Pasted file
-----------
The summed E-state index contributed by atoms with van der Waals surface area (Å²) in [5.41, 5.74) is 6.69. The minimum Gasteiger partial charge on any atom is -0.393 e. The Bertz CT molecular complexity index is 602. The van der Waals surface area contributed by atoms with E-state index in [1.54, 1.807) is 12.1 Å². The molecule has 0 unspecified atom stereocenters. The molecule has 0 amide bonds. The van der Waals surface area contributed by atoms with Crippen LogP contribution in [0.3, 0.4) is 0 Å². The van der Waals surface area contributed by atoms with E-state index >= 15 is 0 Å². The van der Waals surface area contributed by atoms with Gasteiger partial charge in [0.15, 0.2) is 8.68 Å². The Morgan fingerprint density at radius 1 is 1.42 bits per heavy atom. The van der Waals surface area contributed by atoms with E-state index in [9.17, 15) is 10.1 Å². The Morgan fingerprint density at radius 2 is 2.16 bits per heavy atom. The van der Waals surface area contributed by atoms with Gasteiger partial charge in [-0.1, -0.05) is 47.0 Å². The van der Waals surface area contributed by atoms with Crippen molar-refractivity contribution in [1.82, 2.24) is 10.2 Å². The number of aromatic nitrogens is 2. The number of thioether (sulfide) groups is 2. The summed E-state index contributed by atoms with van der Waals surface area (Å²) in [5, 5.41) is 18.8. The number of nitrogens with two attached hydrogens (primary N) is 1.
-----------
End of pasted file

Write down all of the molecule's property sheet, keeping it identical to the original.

The summed E-state index contributed by atoms with van der Waals surface area (Å²) in [5.41, 5.74) is 6.69. The minimum Gasteiger partial charge on any atom is -0.393 e. The Bertz CT molecular complexity index is 602. The van der Waals surface area contributed by atoms with E-state index in [1.54, 1.807) is 12.1 Å². The molecule has 0 unspecified atom stereocenters. The molecule has 0 amide bonds. The van der Waals surface area contributed by atoms with Crippen LogP contribution in [0.3, 0.4) is 0 Å². The van der Waals surface area contributed by atoms with E-state index >= 15 is 0 Å². The van der Waals surface area contributed by atoms with Gasteiger partial charge in [0.15, 0.2) is 8.68 Å². The Morgan fingerprint density at radius 1 is 1.42 bits per heavy atom. The van der Waals surface area contributed by atoms with E-state index in [9.17, 15) is 10.1 Å². The Morgan fingerprint density at radius 2 is 2.16 bits per heavy atom. The van der Waals surface area contributed by atoms with Gasteiger partial charge in [-0.1, -0.05) is 47.0 Å². The van der Waals surface area contributed by atoms with Crippen molar-refractivity contribution in [1.82, 2.24) is 10.2 Å². The number of aromatic nitrogens is 2. The number of thioether (sulfide) groups is 2. The summed E-state index contributed by atoms with van der Waals surface area (Å²) in [5, 5.41) is 18.8. The number of nitrogens with two attached hydrogens (primary N) is 1.